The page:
17. In Bai Shri Vaktuba, v. Agarsinghji, 34 Bom 676, it was held that the Taluqdar-plaintiff, bringing a suit for declaration that a certain person was not his son and that he was not born to the plaintiff's wife, and for an injunction restraining his wife, a defendant in the suit, from pro-claiming to the world that the alleged adoptee was the plaintiff's son and from claiming maintenance for him as such son, was entitled to such a declaration. In the course of the judgment Scott C. J. remarked :
'It is contended on behalf of the plaintiff that he is a person entitled to a right to his Talukdari estate free from any claim to maintenance by or on behalf of defendant 2 and therefore that the Court may, in its discretion, make a declaration in this suit that he is so entitled.'
A few lines later, followed the observation :
''It is well known that disputes often arise as to the true paternity of boys who are put forward as heirs to Talukdari estates.'
This case also, it is obvious, involved only a danger to a right to property and no question of a 'legal character', strictly so called, within the meaning of Section 42, Specific Relief Act.
18. In Bansilal v. Shankarlal A.I.R. (20) 1933 Nag. 292, it was held that a suit for a declaration that the plaintiff was and continued to be the adoptive father of the defendant was virtually a suit to declare that the defendant was the adopted son of the plaintiff and was maintainable. I am inclined to think that this case certainly lends support to the appellant's contention, though it may be that a declaration of a person being the adoptive father of another may, where the former owns some property, involves an element of injury to his absolute title to that property. It is nevertheless a case in which the 'legal character,' by which I mean the status of the adoptive father, is involved.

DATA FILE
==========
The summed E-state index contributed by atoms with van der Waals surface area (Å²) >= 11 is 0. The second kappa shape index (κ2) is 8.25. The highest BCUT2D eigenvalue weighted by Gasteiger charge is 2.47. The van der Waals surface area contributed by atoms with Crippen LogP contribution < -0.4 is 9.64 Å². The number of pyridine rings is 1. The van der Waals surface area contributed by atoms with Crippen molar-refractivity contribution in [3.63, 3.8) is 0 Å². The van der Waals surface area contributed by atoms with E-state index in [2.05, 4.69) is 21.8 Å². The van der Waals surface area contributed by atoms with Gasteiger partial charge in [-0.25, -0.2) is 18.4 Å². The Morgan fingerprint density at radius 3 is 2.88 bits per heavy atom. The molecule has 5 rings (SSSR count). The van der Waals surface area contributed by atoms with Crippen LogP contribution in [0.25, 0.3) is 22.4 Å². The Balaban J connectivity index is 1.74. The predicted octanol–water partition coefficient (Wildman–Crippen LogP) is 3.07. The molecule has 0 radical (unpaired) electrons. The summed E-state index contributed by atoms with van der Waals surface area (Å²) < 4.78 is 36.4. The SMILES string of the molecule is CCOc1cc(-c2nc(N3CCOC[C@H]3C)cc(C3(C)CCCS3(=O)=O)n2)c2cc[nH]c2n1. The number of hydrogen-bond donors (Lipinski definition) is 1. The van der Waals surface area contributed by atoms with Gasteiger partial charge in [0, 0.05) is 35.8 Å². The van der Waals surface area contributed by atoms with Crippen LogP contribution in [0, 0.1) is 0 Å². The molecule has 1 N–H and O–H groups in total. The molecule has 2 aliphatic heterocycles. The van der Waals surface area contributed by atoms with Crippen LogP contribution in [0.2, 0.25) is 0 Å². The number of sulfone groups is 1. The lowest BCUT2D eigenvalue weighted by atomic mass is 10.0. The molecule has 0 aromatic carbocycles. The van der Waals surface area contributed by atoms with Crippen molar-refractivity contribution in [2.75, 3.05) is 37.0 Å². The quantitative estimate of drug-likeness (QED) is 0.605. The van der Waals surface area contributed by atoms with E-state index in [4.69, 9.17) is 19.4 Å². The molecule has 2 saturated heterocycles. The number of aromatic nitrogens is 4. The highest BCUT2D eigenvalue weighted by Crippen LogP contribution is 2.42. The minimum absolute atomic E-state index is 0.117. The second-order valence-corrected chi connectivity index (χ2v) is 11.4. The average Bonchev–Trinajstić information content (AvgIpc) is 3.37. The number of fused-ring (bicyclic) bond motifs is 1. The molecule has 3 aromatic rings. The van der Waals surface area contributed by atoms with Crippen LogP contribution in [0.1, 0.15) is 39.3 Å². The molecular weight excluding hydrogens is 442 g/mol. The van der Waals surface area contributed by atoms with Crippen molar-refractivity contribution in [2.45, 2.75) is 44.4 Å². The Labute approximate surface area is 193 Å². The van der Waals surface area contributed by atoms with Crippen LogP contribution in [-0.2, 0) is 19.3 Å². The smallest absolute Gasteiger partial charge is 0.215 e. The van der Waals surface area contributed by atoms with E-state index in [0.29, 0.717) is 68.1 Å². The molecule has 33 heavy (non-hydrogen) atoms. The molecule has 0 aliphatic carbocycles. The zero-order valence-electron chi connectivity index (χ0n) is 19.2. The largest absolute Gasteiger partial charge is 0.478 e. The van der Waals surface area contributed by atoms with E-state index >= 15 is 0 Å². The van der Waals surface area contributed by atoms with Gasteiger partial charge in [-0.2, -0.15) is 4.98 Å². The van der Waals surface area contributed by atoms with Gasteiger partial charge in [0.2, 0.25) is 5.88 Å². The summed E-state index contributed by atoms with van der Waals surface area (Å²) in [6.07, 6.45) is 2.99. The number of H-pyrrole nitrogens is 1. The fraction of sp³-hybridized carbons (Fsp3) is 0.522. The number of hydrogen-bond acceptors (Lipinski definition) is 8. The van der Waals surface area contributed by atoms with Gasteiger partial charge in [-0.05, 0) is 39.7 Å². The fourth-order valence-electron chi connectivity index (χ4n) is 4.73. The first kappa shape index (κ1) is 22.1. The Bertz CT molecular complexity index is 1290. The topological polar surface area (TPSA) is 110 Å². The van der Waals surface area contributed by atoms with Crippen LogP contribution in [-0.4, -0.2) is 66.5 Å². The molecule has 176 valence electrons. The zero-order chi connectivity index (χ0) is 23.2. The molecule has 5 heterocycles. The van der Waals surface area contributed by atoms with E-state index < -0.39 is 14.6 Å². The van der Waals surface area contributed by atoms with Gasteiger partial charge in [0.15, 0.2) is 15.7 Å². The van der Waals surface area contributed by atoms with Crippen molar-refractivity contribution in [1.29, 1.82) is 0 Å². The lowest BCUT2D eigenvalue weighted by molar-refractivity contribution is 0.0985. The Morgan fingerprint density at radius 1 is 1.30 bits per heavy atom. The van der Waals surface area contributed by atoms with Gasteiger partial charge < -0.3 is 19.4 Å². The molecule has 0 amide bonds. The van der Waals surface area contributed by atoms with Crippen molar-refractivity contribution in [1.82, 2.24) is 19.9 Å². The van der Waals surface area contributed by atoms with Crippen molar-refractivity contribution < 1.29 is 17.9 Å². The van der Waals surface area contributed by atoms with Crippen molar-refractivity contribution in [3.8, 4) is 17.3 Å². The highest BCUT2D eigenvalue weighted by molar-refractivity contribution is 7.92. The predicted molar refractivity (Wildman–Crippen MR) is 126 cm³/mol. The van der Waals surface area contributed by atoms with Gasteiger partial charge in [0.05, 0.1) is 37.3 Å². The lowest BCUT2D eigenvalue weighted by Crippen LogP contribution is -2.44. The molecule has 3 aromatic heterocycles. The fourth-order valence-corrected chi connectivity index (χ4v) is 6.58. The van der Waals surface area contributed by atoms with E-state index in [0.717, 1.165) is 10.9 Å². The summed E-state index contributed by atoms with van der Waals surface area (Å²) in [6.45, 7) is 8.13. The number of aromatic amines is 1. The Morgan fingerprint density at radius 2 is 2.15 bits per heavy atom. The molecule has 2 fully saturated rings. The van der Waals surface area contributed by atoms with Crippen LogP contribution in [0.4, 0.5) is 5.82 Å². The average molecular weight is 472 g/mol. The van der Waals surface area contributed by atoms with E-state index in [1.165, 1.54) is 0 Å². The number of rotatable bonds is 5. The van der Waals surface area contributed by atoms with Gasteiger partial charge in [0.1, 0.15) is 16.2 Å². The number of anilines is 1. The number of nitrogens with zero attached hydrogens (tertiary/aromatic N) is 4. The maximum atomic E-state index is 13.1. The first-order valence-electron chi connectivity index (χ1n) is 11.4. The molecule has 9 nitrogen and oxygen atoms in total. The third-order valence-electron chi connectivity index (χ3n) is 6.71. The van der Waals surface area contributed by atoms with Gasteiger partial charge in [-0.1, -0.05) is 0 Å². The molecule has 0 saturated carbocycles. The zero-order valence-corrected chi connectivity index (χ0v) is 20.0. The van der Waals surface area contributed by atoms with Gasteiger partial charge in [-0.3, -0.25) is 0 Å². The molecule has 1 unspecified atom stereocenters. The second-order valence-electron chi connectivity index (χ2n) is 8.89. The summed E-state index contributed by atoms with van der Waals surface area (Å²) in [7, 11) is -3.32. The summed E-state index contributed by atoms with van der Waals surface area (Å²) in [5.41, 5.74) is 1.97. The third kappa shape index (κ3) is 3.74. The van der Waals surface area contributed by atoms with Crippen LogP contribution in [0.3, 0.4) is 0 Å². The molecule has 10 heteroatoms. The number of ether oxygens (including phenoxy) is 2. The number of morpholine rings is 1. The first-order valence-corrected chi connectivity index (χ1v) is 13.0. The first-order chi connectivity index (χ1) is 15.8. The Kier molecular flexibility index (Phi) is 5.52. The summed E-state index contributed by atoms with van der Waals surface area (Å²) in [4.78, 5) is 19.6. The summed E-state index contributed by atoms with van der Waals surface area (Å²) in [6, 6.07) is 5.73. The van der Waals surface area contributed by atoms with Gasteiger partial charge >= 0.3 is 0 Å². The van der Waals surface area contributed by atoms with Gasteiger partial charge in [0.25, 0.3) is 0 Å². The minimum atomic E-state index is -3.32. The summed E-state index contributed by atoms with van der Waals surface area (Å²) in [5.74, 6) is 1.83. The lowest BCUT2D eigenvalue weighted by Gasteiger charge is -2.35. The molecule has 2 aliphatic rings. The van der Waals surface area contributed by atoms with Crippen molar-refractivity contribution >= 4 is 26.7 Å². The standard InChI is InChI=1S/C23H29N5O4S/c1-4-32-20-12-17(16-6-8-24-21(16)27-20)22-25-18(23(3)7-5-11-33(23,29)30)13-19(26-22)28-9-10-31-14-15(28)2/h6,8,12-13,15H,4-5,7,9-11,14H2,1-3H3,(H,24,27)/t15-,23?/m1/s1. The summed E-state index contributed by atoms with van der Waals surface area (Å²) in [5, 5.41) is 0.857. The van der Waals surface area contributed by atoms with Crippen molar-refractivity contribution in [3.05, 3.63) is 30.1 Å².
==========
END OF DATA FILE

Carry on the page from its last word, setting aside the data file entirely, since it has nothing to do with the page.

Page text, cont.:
19. Before I refer to cases in which the words 'legal character' in Section 42, Specific Relief Act, were interpreted as an expression of wide import so as to embrace the status of the person concerned, I may just make a brief observation with regard to the meaning which, in my view, should be assigned to that expression. In the first place, it must be kept in view that these words have specific reference to the person or the party seeking a declaration under this section without the same being affected by the circumstance whether or not he has a right to any property also. The words 'legal character' and right as to any property have been used disjunctively and not conjunctively, so as to entitle the plaintiff to a declaration on the exclusive basis of either the one or the other. Again, the word 'legal' before the word character is also not without significance. It signifies the status in society of the person seeking a declaration. Whether a man is a legitimate son of an other, whether he is the adoptive father of another, whether he has legally married a particular woman or whether by virtue of his relationship with a particular family, he is entitled to a certain privilege and concession are instances of questions involving his 'legal character' within the meaning of this section, and if he finds a danger or entertains any fear of a challenge to his status as such, he may surely seek relief in a Court of law. This position appears to be amply supported by the rulings which I shall now mention.